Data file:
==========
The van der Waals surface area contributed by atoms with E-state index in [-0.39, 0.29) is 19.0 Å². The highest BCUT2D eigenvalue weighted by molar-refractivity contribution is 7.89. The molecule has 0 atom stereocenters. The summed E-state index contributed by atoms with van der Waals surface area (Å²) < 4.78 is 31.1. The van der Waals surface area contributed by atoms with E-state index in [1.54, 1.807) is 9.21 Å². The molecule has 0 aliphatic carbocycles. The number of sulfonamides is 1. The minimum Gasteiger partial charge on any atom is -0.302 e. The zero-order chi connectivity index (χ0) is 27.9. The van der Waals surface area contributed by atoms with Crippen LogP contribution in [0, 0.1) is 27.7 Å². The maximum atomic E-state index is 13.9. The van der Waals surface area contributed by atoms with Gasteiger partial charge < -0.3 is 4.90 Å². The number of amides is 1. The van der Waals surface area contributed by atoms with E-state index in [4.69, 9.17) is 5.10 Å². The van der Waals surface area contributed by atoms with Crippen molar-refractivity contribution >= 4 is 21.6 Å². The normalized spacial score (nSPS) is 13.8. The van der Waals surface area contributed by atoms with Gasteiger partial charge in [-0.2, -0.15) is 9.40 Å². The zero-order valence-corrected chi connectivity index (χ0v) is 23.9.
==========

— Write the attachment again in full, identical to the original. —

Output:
The van der Waals surface area contributed by atoms with E-state index in [-0.39, 0.29) is 19.0 Å². The highest BCUT2D eigenvalue weighted by molar-refractivity contribution is 7.89. The molecule has 0 atom stereocenters. The summed E-state index contributed by atoms with van der Waals surface area (Å²) < 4.78 is 31.1. The van der Waals surface area contributed by atoms with E-state index in [1.54, 1.807) is 9.21 Å². The molecule has 0 aliphatic carbocycles. The number of sulfonamides is 1. The minimum Gasteiger partial charge on any atom is -0.302 e. The zero-order chi connectivity index (χ0) is 27.9. The van der Waals surface area contributed by atoms with Crippen LogP contribution in [0, 0.1) is 27.7 Å². The maximum atomic E-state index is 13.9. The van der Waals surface area contributed by atoms with Gasteiger partial charge < -0.3 is 4.90 Å². The number of amides is 1. The van der Waals surface area contributed by atoms with E-state index in [4.69, 9.17) is 5.10 Å². The van der Waals surface area contributed by atoms with Crippen molar-refractivity contribution >= 4 is 21.6 Å². The normalized spacial score (nSPS) is 13.8. The van der Waals surface area contributed by atoms with Gasteiger partial charge in [-0.2, -0.15) is 9.40 Å². The zero-order valence-corrected chi connectivity index (χ0v) is 23.9.